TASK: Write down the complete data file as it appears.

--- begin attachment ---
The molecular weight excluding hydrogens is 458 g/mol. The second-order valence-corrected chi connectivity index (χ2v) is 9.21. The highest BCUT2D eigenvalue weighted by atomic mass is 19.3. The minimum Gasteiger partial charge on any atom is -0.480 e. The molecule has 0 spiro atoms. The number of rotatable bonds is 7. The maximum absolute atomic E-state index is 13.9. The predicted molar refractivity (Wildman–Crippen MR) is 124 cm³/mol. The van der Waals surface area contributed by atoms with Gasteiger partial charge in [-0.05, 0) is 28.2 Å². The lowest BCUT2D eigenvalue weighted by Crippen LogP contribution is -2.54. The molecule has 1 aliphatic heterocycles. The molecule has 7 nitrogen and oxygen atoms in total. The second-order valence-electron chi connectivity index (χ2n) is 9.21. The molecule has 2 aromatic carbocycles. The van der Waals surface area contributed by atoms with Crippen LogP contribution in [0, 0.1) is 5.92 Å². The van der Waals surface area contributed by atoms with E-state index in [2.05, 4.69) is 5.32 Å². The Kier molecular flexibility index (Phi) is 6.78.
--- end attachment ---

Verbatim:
The molecular weight excluding hydrogens is 458 g/mol. The second-order valence-corrected chi connectivity index (χ2v) is 9.21. The highest BCUT2D eigenvalue weighted by atomic mass is 19.3. The minimum Gasteiger partial charge on any atom is -0.480 e. The molecule has 0 spiro atoms. The number of rotatable bonds is 7. The maximum absolute atomic E-state index is 13.9. The predicted molar refractivity (Wildman–Crippen MR) is 124 cm³/mol. The van der Waals surface area contributed by atoms with Gasteiger partial charge in [-0.05, 0) is 28.2 Å². The lowest BCUT2D eigenvalue weighted by Crippen LogP contribution is -2.54. The molecule has 1 aliphatic heterocycles. The molecule has 7 nitrogen and oxygen atoms in total. The second-order valence-electron chi connectivity index (χ2n) is 9.21. The molecule has 2 aromatic carbocycles. The van der Waals surface area contributed by atoms with Crippen LogP contribution in [0, 0.1) is 5.92 Å². The van der Waals surface area contributed by atoms with E-state index in [2.05, 4.69) is 5.32 Å². The Kier molecular flexibility index (Phi) is 6.78.